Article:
If the authors are serious, this is a silly, distasteful book. If they are not, it’s a brilliant satire.

Pub Date: Sept. 1, 1998

ISBN: 0-670-88146-5

Page Count: 430

Publisher: Viking

Review Posted Online: May 20, 2010

Kirkus Reviews Issue: July 15, 1998

Did you like this book?

A sweet-and-sour set of pieces on loss, absurdity, and places they intersect.

HAPPY-GO-LUCKY

Sedaris remains stubbornly irreverent even in the face of pandemic lockdowns and social upheaval.

In his previous collection of original essays, Calypso (2018), the author was unusually downbeat, fixated on aging and the deaths of his mother and sister. There’s bad news in this book, too—most notably, the death of his problematic and seemingly indestructible father at 96—but Sedaris generally carries himself more lightly. On a trip to a gun range, he’s puzzled by boxer shorts with a holster feature, which he wishes were called “gunderpants.” He plays along with nursing-home staffers who, hearing a funnyman named David is on the premises, think he’s Dave Chappelle. He’s bemused by his sister Amy’s landing a new apartment to escape her territorial pet rabbit. On tour, he collects sheaves of off-color jokes and tales of sexual self-gratification gone wrong. His relationship with his partner, Hugh, remains contentious, but it’s mellowing. (“After thirty years, sleeping is the new having sex.”) Even more serious stuff rolls off him. Of Covid-19, he writes that “more than eight hundred thousand people have died to date, and I didn’t get to choose a one of them.” The author’s support of Black Lives Matter is tempered by his interest in the earnest conscientiousness of organizers ensuring everyone is fed and hydrated. (He refers to one such person as a “snacktivist.”) Such impolitic material, though, puts serious essays in sharper, more powerful relief. He recalls fending off the flirtations of a 12-year-old boy in France, frustrated by the language barrier and other factors that kept him from supporting a young gay man. His father’s death unlocks a crushing piece about dad’s inappropriate, sexualizing treatment of his children. For years—chronicled in many books—Sedaris labored to elude his father’s criticism. Even in death, though, it proves hard to escape or laugh off.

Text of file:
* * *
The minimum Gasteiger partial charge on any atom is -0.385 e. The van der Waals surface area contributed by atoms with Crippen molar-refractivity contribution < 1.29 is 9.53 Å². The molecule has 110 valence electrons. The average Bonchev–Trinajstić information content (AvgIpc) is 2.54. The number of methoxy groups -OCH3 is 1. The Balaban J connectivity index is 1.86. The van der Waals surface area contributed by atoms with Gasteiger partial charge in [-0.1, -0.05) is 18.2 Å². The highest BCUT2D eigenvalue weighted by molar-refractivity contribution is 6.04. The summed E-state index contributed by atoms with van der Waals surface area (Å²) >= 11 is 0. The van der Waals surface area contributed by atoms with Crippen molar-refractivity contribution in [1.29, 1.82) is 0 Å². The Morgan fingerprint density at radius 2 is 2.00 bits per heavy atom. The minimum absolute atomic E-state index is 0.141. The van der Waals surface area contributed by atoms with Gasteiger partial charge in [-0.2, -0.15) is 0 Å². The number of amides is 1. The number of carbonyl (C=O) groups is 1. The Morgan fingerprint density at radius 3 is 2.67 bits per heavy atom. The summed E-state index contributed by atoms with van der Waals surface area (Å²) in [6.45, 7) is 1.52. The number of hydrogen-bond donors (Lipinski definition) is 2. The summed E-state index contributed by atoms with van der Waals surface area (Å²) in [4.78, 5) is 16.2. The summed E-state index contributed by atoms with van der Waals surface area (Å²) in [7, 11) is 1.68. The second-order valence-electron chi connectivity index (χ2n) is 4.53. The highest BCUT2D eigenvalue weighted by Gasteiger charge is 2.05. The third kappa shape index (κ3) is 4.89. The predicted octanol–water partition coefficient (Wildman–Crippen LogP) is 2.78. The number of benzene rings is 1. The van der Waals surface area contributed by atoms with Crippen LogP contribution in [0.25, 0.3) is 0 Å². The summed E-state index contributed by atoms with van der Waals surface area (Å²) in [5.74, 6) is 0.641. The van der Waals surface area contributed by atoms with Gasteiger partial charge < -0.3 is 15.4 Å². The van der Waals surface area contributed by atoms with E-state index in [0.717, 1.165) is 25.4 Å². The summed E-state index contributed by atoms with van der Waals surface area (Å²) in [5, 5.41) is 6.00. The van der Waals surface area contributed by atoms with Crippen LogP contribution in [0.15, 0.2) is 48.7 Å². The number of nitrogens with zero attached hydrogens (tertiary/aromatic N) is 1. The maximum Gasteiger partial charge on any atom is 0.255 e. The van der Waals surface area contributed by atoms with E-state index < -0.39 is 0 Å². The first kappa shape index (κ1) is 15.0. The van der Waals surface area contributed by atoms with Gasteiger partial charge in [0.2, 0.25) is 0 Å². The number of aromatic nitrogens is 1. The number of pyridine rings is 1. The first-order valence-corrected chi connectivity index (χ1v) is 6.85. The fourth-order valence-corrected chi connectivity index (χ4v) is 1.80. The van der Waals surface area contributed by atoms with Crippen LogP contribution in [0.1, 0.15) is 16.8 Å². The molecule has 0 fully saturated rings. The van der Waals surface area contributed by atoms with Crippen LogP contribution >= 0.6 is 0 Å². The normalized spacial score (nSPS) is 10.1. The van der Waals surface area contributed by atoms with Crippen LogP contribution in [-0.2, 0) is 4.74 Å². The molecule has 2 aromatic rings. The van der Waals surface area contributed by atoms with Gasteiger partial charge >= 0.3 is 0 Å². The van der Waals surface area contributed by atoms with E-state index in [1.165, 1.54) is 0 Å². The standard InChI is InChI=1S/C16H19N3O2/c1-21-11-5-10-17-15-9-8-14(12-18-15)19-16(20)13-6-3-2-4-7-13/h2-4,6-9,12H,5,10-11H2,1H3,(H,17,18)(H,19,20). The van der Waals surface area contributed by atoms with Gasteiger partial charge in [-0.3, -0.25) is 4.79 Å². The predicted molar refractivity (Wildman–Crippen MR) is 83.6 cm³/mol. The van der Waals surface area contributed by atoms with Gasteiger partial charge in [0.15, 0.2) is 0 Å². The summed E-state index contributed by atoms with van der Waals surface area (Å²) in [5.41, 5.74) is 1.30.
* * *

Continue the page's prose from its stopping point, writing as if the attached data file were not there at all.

A sweet-and-sour set of pieces on loss, absurdity, and places they intersect.

Pub Date: May 31, 2022

ISBN: 978-0-316-39245-7

Page Count: 272

Publisher: Little, Brown

Review Posted Online: March 11, 2022

Kirkus Reviews Issue: April 1, 2022

Did you like this book?

No Comments Yet
more